Deliveroo trims value of its London float

British food delivery start-up blames volatile market conditions

A Deliveroo rider cycles through central London on March 26, 2021. The meal delivery platform Deliveroo is bracing for strikes and other social actions by disgruntled riders as it gears up for a major London stock listing.  The group has come under fire for employment conditions that have already scared off a couple of large institutional investors
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Deliveroo said it will price its shares for its initial public offering towards the bottom end of the range because of “volatile” market conditions.

The British food delivery start-up now expects to be listed with a market capitalisation of between £7.6 billion ($10.46bn) and £7.85bn instead of its earlier target of £7.6bn to £8.8bn.

Deliveroo initially intended to price its offering at between £3.90 and £4.60 per share but that has narrowed to between £3.90 and £4.10.

Demand for its listing is expected to exceed the full deal size, potentially delivering London its largest IPO in a decade.

“Deliveroo has received very significant demand from institutions across the globe,” the company said on Monday.

“The deal is covered multiple times throughout the range, led by three highly respected anchor investors. Given volatile global market conditions for IPOs, Deliveroo is choosing to price responsibly within the initial range and at an entry point that maximises long-term value for our new institutional and retail investors.”

Deliveroo, which has expanded into Europe, Asia, Australia and the Middle East, revealed its London listing plans earlier the month in a move prompted by the UK’s planned overhaul of listings in a post-Brexit shake-up.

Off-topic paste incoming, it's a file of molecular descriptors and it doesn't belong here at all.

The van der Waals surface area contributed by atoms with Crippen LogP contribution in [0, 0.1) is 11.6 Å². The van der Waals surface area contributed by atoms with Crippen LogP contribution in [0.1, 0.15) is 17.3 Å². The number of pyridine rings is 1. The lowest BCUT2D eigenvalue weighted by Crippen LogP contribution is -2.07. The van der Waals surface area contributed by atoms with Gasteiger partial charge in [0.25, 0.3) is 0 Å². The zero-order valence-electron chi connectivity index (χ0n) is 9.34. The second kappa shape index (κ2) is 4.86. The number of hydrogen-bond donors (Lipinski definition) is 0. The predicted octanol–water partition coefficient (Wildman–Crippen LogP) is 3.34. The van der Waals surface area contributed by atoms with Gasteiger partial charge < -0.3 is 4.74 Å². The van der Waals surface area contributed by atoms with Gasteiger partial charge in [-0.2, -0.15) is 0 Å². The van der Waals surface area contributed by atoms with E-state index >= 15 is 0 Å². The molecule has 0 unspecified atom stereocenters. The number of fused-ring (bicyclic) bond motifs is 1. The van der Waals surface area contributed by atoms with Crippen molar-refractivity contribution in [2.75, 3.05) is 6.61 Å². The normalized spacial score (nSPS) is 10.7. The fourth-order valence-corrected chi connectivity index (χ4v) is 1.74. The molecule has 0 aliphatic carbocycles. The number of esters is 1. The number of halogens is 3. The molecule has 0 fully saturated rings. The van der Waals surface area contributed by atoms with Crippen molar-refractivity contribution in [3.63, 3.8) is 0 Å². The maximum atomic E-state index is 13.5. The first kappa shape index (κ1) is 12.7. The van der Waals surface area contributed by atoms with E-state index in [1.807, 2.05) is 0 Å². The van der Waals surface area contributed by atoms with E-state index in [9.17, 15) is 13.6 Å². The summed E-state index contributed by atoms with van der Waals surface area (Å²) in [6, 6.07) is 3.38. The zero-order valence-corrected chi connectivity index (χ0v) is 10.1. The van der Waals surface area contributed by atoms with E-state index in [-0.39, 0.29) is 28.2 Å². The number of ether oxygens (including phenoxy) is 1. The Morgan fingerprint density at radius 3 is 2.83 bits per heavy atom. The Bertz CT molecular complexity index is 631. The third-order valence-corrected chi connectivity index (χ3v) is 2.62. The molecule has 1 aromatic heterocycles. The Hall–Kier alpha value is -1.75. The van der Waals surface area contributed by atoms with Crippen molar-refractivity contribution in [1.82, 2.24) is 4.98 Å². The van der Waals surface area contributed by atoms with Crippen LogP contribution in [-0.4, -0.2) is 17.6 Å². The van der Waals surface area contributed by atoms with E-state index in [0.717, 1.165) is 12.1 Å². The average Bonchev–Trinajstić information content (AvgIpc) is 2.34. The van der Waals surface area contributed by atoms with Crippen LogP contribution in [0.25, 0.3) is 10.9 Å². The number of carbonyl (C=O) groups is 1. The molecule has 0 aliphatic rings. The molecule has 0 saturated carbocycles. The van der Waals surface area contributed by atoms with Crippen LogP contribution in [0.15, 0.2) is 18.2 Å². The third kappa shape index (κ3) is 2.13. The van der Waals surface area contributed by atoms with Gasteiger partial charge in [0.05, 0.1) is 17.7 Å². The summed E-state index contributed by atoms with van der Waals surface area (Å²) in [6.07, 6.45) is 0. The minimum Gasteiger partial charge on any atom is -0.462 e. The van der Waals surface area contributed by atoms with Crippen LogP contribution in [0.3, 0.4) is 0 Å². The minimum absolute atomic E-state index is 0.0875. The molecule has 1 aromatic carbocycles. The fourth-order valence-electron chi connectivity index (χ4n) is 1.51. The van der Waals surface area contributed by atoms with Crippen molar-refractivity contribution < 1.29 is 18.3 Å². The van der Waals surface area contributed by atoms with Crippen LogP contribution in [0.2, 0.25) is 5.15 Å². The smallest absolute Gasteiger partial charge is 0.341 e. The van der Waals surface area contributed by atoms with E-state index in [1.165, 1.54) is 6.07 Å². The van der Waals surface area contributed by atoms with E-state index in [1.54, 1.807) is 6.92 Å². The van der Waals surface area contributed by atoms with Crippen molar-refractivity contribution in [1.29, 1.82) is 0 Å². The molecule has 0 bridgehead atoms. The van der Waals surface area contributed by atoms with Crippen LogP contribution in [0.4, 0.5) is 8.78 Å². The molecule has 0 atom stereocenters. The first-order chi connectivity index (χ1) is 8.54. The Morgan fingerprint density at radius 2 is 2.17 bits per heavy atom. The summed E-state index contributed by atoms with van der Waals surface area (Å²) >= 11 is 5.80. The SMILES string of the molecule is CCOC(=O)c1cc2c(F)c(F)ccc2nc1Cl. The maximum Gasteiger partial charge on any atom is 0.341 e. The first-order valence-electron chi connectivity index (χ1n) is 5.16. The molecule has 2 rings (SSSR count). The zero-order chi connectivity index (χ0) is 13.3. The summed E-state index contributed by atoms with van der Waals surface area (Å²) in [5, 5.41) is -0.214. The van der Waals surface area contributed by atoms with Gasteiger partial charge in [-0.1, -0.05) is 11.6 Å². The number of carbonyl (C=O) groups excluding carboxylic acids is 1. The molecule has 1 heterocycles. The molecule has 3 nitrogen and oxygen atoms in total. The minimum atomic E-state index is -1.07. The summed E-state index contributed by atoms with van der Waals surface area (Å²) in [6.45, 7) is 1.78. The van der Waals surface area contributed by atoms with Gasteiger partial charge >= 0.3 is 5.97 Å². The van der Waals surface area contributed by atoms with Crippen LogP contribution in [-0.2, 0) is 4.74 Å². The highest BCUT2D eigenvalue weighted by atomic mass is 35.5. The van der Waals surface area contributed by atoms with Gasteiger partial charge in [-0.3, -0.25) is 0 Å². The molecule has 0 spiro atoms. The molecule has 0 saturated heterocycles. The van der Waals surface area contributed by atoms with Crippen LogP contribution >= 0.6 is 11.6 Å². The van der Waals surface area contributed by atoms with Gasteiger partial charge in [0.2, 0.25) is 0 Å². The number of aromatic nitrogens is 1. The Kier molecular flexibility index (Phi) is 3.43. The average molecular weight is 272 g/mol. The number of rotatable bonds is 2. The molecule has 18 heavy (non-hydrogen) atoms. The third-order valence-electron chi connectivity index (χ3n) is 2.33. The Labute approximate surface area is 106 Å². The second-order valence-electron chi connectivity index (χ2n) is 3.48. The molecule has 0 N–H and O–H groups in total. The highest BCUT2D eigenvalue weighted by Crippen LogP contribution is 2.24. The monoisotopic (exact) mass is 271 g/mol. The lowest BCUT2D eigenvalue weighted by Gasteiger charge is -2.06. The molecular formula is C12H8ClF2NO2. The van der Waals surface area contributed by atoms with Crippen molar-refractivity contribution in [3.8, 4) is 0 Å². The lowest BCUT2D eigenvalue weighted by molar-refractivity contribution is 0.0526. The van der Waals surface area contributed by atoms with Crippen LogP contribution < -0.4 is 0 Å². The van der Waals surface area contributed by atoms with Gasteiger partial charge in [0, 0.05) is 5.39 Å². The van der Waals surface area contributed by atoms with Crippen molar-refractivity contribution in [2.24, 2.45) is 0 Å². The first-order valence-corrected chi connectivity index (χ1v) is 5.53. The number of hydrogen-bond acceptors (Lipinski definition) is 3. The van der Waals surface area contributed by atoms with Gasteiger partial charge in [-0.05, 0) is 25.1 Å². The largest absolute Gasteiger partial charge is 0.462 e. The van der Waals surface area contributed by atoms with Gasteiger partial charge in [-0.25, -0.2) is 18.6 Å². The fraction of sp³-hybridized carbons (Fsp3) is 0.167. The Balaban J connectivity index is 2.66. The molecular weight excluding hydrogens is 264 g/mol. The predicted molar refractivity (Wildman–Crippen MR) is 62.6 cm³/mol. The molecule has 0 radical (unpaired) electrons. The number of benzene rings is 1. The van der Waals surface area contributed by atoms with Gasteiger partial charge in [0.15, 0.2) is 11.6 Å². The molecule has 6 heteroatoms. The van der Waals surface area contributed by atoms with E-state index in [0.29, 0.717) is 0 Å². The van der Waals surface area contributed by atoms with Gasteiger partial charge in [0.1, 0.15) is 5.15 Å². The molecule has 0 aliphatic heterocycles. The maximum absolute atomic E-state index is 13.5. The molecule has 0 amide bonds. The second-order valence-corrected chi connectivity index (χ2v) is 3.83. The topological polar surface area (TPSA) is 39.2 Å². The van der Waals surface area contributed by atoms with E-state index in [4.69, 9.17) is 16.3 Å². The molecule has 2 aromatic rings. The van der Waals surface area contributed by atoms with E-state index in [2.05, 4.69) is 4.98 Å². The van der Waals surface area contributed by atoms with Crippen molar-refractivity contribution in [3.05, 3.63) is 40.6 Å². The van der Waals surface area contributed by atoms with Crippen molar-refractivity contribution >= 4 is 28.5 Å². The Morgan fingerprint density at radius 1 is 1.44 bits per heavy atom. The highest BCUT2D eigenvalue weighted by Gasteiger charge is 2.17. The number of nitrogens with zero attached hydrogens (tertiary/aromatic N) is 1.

Deliveroo's chief executive Will Shu says he is 'proud' to be listing the company in London, where it was first set up. Courtesy Deliveroo
Deliveroo's chief executive Will Shu says he is 'proud' to be listing the company in London, where it was first set up. Courtesy Deliveroo

The listing on March 31 is set to be London's biggest since Glencore in May 2011 and it will be the biggest tech IPO on the London Stock Exchange, far outstripping The Hut Group, which listed for £1.88bn last September.

However, the company opted not to pursue a premium listing, which allows founder and chief executive Will Shu to retain enhanced shareholder rights. This rules it out of inclusion in the FTSE indices.

Deliveroo’s lower valuation target follows concerns from fund managers over the sustainability of the company’s business model because it relies on gig-economy workers.

Last week, Aviva Investors, which manages £365bn of assets, said it would not invest because Deliveroo’s riders in the UK did not receive the minimum wage, sick leave or holiday pay.

David Cumming, chief investment officer at Aviva, said investors take social responsibilities more seriously.

“A lot of employers could make a massive difference to workers’ lives if they guaranteed working hours or a living wage, and how companies behave is becoming more important,” he told the BBC.

“We won’t be investing in Deliveroo for a number of reasons but that is one of them.”

Other UK investment companies that said they would not be investing in the meal delivery service include Aberdeen Standard and BMO Global.

Deliveroo, which Mr Shu set up in 2013, said it would offer riders bonuses of between £200 to £10,000 when it floats, depending on the number of deliveries they have made.

“Riders are self-employed because this gives them the freedom to choose when and where to work,” a Deliveroo representative said.

At the weekend, the Independent Workers' Union of Great Britain urged the company’s UK riders to go on strike when the company floats on the stock market.

The trade union said a strike would highlight dissatisfaction with the company's business model and its approach to workers' rights.

The union lost a legal challenge to Deliveroo in 2018 in a case that sought to secure rights such as the UK minimum wage for riders. The court ruled that riders were self-employed.